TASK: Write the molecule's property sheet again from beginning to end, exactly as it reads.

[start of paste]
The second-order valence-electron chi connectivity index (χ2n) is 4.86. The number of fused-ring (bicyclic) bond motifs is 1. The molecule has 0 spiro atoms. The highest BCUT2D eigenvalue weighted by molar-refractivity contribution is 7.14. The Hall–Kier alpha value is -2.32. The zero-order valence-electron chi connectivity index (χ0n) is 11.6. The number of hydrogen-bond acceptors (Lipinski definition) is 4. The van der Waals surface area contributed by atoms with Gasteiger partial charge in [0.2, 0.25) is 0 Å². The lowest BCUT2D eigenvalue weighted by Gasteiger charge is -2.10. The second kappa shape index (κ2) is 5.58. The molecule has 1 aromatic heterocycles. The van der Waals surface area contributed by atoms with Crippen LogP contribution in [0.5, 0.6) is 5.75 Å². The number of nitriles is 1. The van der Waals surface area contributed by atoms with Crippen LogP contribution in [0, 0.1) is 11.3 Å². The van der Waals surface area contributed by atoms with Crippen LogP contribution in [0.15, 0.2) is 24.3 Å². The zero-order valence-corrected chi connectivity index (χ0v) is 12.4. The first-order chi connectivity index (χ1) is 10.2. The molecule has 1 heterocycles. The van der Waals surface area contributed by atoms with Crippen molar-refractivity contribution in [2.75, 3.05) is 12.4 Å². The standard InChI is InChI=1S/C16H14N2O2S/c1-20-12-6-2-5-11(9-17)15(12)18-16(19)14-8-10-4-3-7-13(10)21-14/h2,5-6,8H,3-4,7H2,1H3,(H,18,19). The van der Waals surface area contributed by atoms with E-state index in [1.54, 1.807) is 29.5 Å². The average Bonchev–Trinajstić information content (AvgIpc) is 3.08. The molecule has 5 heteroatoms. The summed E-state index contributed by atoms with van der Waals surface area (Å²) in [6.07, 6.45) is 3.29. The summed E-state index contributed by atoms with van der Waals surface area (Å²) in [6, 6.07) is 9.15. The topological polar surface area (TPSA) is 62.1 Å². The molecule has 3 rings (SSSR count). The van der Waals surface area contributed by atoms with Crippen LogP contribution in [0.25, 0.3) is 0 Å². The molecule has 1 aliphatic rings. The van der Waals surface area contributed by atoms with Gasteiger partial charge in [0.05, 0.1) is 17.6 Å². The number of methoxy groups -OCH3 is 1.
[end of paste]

The second-order valence-electron chi connectivity index (χ2n) is 4.86. The number of fused-ring (bicyclic) bond motifs is 1. The molecule has 0 spiro atoms. The highest BCUT2D eigenvalue weighted by molar-refractivity contribution is 7.14. The Hall–Kier alpha value is -2.32. The zero-order valence-electron chi connectivity index (χ0n) is 11.6. The number of hydrogen-bond acceptors (Lipinski definition) is 4. The van der Waals surface area contributed by atoms with Gasteiger partial charge in [0.2, 0.25) is 0 Å². The lowest BCUT2D eigenvalue weighted by Gasteiger charge is -2.10. The second kappa shape index (κ2) is 5.58. The molecule has 1 aromatic heterocycles. The van der Waals surface area contributed by atoms with Crippen LogP contribution in [0.5, 0.6) is 5.75 Å². The number of nitriles is 1. The van der Waals surface area contributed by atoms with Crippen LogP contribution in [0, 0.1) is 11.3 Å². The van der Waals surface area contributed by atoms with Crippen LogP contribution in [0.15, 0.2) is 24.3 Å². The zero-order valence-corrected chi connectivity index (χ0v) is 12.4. The first-order chi connectivity index (χ1) is 10.2. The molecule has 1 heterocycles. The van der Waals surface area contributed by atoms with Crippen molar-refractivity contribution in [2.75, 3.05) is 12.4 Å². The standard InChI is InChI=1S/C16H14N2O2S/c1-20-12-6-2-5-11(9-17)15(12)18-16(19)14-8-10-4-3-7-13(10)21-14/h2,5-6,8H,3-4,7H2,1H3,(H,18,19). The van der Waals surface area contributed by atoms with E-state index in [1.54, 1.807) is 29.5 Å². The average Bonchev–Trinajstić information content (AvgIpc) is 3.08. The molecule has 5 heteroatoms. The summed E-state index contributed by atoms with van der Waals surface area (Å²) in [6.07, 6.45) is 3.29. The summed E-state index contributed by atoms with van der Waals surface area (Å²) in [6, 6.07) is 9.15. The topological polar surface area (TPSA) is 62.1 Å². The molecule has 3 rings (SSSR count). The van der Waals surface area contributed by atoms with Crippen LogP contribution in [0.25, 0.3) is 0 Å². The molecule has 1 aliphatic rings. The van der Waals surface area contributed by atoms with Gasteiger partial charge in [0.05, 0.1) is 17.6 Å². The number of methoxy groups -OCH3 is 1.